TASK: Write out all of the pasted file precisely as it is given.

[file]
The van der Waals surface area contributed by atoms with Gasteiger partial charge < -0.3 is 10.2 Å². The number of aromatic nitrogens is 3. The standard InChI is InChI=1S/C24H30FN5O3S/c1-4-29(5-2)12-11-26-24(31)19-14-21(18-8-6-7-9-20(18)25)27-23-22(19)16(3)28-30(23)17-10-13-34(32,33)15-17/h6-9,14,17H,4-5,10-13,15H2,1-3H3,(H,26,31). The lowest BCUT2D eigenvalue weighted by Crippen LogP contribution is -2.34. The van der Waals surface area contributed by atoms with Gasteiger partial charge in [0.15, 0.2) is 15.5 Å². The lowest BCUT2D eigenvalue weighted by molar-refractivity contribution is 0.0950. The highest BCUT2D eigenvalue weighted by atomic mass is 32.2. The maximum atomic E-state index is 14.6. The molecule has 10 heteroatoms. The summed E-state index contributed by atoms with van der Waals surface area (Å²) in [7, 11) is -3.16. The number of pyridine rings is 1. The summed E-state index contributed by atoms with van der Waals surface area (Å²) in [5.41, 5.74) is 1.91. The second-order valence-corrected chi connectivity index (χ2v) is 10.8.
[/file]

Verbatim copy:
The van der Waals surface area contributed by atoms with Gasteiger partial charge < -0.3 is 10.2 Å². The number of aromatic nitrogens is 3. The standard InChI is InChI=1S/C24H30FN5O3S/c1-4-29(5-2)12-11-26-24(31)19-14-21(18-8-6-7-9-20(18)25)27-23-22(19)16(3)28-30(23)17-10-13-34(32,33)15-17/h6-9,14,17H,4-5,10-13,15H2,1-3H3,(H,26,31). The lowest BCUT2D eigenvalue weighted by Crippen LogP contribution is -2.34. The van der Waals surface area contributed by atoms with Gasteiger partial charge in [0.15, 0.2) is 15.5 Å². The lowest BCUT2D eigenvalue weighted by molar-refractivity contribution is 0.0950. The highest BCUT2D eigenvalue weighted by atomic mass is 32.2. The maximum atomic E-state index is 14.6. The molecule has 10 heteroatoms. The summed E-state index contributed by atoms with van der Waals surface area (Å²) in [7, 11) is -3.16. The number of pyridine rings is 1. The summed E-state index contributed by atoms with van der Waals surface area (Å²) in [5.41, 5.74) is 1.91. The second-order valence-corrected chi connectivity index (χ2v) is 10.8.